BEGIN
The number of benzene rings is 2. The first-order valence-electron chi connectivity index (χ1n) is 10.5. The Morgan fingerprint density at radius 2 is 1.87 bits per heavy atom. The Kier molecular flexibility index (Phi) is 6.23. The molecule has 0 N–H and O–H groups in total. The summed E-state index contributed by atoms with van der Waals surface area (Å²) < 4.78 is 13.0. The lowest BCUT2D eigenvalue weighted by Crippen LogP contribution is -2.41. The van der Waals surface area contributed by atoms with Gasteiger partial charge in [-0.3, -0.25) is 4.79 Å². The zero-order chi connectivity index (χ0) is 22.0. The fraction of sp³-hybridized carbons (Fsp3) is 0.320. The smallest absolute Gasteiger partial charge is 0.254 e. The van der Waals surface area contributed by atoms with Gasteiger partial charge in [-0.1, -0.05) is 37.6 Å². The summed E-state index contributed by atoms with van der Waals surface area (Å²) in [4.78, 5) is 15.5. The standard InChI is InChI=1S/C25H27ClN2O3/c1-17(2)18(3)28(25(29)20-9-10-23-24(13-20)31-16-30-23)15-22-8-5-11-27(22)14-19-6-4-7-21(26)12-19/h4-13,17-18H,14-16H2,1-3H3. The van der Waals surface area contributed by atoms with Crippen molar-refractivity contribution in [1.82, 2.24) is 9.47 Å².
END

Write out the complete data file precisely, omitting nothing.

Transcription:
The number of benzene rings is 2. The first-order valence-electron chi connectivity index (χ1n) is 10.5. The Morgan fingerprint density at radius 2 is 1.87 bits per heavy atom. The Kier molecular flexibility index (Phi) is 6.23. The molecule has 0 N–H and O–H groups in total. The summed E-state index contributed by atoms with van der Waals surface area (Å²) < 4.78 is 13.0. The lowest BCUT2D eigenvalue weighted by Crippen LogP contribution is -2.41. The van der Waals surface area contributed by atoms with Gasteiger partial charge in [-0.3, -0.25) is 4.79 Å². The zero-order chi connectivity index (χ0) is 22.0. The fraction of sp³-hybridized carbons (Fsp3) is 0.320. The smallest absolute Gasteiger partial charge is 0.254 e. The van der Waals surface area contributed by atoms with Gasteiger partial charge in [-0.1, -0.05) is 37.6 Å². The summed E-state index contributed by atoms with van der Waals surface area (Å²) in [4.78, 5) is 15.5. The standard InChI is InChI=1S/C25H27ClN2O3/c1-17(2)18(3)28(25(29)20-9-10-23-24(13-20)31-16-30-23)15-22-8-5-11-27(22)14-19-6-4-7-21(26)12-19/h4-13,17-18H,14-16H2,1-3H3. The van der Waals surface area contributed by atoms with Crippen molar-refractivity contribution in [1.82, 2.24) is 9.47 Å².